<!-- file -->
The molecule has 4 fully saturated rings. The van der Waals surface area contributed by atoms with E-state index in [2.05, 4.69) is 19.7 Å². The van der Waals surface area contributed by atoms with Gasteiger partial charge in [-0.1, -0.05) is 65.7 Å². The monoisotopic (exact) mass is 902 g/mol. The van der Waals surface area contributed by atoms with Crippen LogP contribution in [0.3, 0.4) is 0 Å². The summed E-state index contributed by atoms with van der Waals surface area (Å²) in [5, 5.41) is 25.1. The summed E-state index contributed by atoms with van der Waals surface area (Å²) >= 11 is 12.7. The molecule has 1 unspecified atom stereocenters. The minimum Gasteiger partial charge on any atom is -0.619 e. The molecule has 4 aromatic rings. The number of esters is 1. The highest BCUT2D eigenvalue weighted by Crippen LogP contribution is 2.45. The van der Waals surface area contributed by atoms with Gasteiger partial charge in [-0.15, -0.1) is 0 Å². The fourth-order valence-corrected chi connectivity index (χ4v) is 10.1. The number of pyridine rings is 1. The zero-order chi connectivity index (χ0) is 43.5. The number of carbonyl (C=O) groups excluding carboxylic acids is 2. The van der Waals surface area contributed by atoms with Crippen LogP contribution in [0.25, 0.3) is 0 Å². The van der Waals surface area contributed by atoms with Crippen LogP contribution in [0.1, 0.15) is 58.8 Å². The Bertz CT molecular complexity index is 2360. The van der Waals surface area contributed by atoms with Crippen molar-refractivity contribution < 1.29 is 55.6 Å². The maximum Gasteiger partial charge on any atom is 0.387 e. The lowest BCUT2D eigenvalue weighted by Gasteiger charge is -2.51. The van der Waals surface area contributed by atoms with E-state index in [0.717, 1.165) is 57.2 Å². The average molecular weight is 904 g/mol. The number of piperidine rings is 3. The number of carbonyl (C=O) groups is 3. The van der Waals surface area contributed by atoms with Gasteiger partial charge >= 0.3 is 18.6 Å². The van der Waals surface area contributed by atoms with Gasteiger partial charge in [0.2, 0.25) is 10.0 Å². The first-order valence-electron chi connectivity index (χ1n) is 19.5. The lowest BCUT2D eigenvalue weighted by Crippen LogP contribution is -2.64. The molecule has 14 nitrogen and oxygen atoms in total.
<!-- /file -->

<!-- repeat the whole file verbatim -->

The molecule has 4 fully saturated rings. The van der Waals surface area contributed by atoms with E-state index in [2.05, 4.69) is 19.7 Å². The van der Waals surface area contributed by atoms with Gasteiger partial charge in [-0.1, -0.05) is 65.7 Å². The monoisotopic (exact) mass is 902 g/mol. The van der Waals surface area contributed by atoms with Crippen LogP contribution in [0.3, 0.4) is 0 Å². The summed E-state index contributed by atoms with van der Waals surface area (Å²) in [5, 5.41) is 25.1. The summed E-state index contributed by atoms with van der Waals surface area (Å²) >= 11 is 12.7. The molecule has 1 unspecified atom stereocenters. The minimum Gasteiger partial charge on any atom is -0.619 e. The molecule has 4 aromatic rings. The number of esters is 1. The highest BCUT2D eigenvalue weighted by Crippen LogP contribution is 2.45. The van der Waals surface area contributed by atoms with Gasteiger partial charge in [-0.15, -0.1) is 0 Å². The fourth-order valence-corrected chi connectivity index (χ4v) is 10.1. The number of pyridine rings is 1. The zero-order chi connectivity index (χ0) is 43.5. The number of carbonyl (C=O) groups excluding carboxylic acids is 2. The van der Waals surface area contributed by atoms with Crippen LogP contribution in [0.25, 0.3) is 0 Å². The van der Waals surface area contributed by atoms with Crippen LogP contribution in [0.1, 0.15) is 58.8 Å². The Bertz CT molecular complexity index is 2360. The van der Waals surface area contributed by atoms with Crippen molar-refractivity contribution < 1.29 is 55.6 Å². The maximum Gasteiger partial charge on any atom is 0.387 e. The lowest BCUT2D eigenvalue weighted by Gasteiger charge is -2.51. The van der Waals surface area contributed by atoms with E-state index in [0.717, 1.165) is 57.2 Å². The average molecular weight is 904 g/mol. The number of piperidine rings is 3. The number of carbonyl (C=O) groups is 3. The van der Waals surface area contributed by atoms with Gasteiger partial charge >= 0.3 is 18.6 Å². The van der Waals surface area contributed by atoms with Gasteiger partial charge in [0.2, 0.25) is 10.0 Å². The first-order valence-electron chi connectivity index (χ1n) is 19.5. The lowest BCUT2D eigenvalue weighted by Crippen LogP contribution is -2.64. The molecule has 14 nitrogen and oxygen atoms in total.